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Film Review: The Young Stranger (1957)


Released a year-and-a-half after Rebel Without a Cause, John Frankenheimer's delinquent youth drama The Young Stranger is filled with echoes from the iconic James Dean film. Here, high school student Hal Ditmar (played with a passionate intensity by James MacArthur) is blamed for something he didn't do: assaulting the manager of a local movie theater. Claiming the act was self defense (which it was), MacArthur spends most of the movie trying to convince the other characters of this truth, namely his father who is a wealthy film producer, played by James Daly. The only one who seems to believe in him (albeit not without a layer of doubt) is his mother, played by acclaimed actress Kim Hunter in a subdued role compared to the more powerhouse performances in her remarkable repertoire of work. This is a simple film in that it features a small cast telling a straight forward story that takes place in only a handful of locations. Certainly a precursor to the ABC Afterschool Specials that would follow a couple of decades later, The Young Stranger is not so much a cautionary tale as it is an exploration of a young man seeking love and validation from those around him, especially his father. It is MacArthur who brings a beautiful complexity to this film. His performance is filled with an authentic anguish, allowing the audience to understand and recognize his need for acceptance and love.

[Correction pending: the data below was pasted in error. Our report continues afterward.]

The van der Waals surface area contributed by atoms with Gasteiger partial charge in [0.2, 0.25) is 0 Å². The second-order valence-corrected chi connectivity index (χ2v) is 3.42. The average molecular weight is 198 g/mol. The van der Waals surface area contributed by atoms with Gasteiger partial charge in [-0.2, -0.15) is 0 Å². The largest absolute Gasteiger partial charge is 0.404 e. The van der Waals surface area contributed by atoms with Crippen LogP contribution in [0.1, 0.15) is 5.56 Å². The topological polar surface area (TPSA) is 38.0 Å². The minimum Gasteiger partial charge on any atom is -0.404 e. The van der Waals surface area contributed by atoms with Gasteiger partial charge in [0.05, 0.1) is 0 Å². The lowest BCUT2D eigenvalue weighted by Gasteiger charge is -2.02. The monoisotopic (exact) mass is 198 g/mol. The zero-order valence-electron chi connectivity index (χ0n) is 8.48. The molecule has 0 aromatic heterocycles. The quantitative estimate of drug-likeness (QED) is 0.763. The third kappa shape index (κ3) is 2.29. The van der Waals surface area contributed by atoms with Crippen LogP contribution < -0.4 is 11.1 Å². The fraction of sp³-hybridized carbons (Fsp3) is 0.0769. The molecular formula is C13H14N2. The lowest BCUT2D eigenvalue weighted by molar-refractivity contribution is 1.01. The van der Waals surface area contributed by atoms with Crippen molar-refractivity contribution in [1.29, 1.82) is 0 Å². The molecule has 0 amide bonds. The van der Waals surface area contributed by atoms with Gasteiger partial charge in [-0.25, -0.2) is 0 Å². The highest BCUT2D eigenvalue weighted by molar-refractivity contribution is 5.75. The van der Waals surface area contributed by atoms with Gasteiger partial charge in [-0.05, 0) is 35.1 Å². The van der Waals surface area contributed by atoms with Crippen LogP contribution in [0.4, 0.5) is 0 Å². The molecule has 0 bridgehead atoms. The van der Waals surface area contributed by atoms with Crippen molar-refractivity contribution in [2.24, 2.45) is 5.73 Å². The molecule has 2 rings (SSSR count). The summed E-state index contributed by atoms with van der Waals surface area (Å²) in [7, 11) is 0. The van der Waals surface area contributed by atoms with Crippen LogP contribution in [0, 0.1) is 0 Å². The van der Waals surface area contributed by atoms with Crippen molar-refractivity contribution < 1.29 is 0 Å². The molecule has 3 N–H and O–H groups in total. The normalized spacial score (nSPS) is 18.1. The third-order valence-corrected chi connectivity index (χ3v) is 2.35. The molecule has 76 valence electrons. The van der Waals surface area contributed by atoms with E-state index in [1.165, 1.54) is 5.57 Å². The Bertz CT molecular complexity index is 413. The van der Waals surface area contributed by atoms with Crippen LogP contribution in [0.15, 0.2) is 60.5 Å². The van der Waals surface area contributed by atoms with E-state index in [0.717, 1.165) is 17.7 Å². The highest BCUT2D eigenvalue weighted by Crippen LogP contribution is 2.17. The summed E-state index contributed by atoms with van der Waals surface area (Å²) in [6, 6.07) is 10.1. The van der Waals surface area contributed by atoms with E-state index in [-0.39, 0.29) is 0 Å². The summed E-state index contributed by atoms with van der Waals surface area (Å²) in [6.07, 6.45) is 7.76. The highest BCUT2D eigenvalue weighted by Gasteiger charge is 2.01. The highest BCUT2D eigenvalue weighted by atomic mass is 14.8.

David-Matthew Barnes

⭐⭐⭐⭐🍿🍿🍿🍿

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